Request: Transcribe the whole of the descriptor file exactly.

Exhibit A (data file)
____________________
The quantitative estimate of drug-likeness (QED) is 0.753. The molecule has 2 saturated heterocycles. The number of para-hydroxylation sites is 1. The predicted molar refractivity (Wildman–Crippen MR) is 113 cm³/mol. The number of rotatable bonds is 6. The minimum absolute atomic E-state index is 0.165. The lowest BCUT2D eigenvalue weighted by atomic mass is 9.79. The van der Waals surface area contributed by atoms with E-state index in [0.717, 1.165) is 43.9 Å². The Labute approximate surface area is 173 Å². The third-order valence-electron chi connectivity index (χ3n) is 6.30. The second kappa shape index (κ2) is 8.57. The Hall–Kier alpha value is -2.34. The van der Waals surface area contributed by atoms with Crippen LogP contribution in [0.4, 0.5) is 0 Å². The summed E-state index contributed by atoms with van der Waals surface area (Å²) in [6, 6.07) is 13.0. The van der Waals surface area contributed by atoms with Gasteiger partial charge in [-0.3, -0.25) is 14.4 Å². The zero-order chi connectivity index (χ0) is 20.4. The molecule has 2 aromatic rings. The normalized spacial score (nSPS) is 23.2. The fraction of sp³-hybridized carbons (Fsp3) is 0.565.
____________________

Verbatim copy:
The quantitative estimate of drug-likeness (QED) is 0.753. The molecule has 2 saturated heterocycles. The number of para-hydroxylation sites is 1. The predicted molar refractivity (Wildman–Crippen MR) is 113 cm³/mol. The number of rotatable bonds is 6. The minimum absolute atomic E-state index is 0.165. The lowest BCUT2D eigenvalue weighted by atomic mass is 9.79. The van der Waals surface area contributed by atoms with E-state index in [0.717, 1.165) is 43.9 Å². The Labute approximate surface area is 173 Å². The third-order valence-electron chi connectivity index (χ3n) is 6.30. The second kappa shape index (κ2) is 8.57. The Hall–Kier alpha value is -2.34. The van der Waals surface area contributed by atoms with Crippen LogP contribution in [0.4, 0.5) is 0 Å². The summed E-state index contributed by atoms with van der Waals surface area (Å²) in [6, 6.07) is 13.0. The van der Waals surface area contributed by atoms with Gasteiger partial charge in [-0.3, -0.25) is 14.4 Å². The zero-order chi connectivity index (χ0) is 20.4. The molecule has 2 aromatic rings. The normalized spacial score (nSPS) is 23.2. The fraction of sp³-hybridized carbons (Fsp3) is 0.565.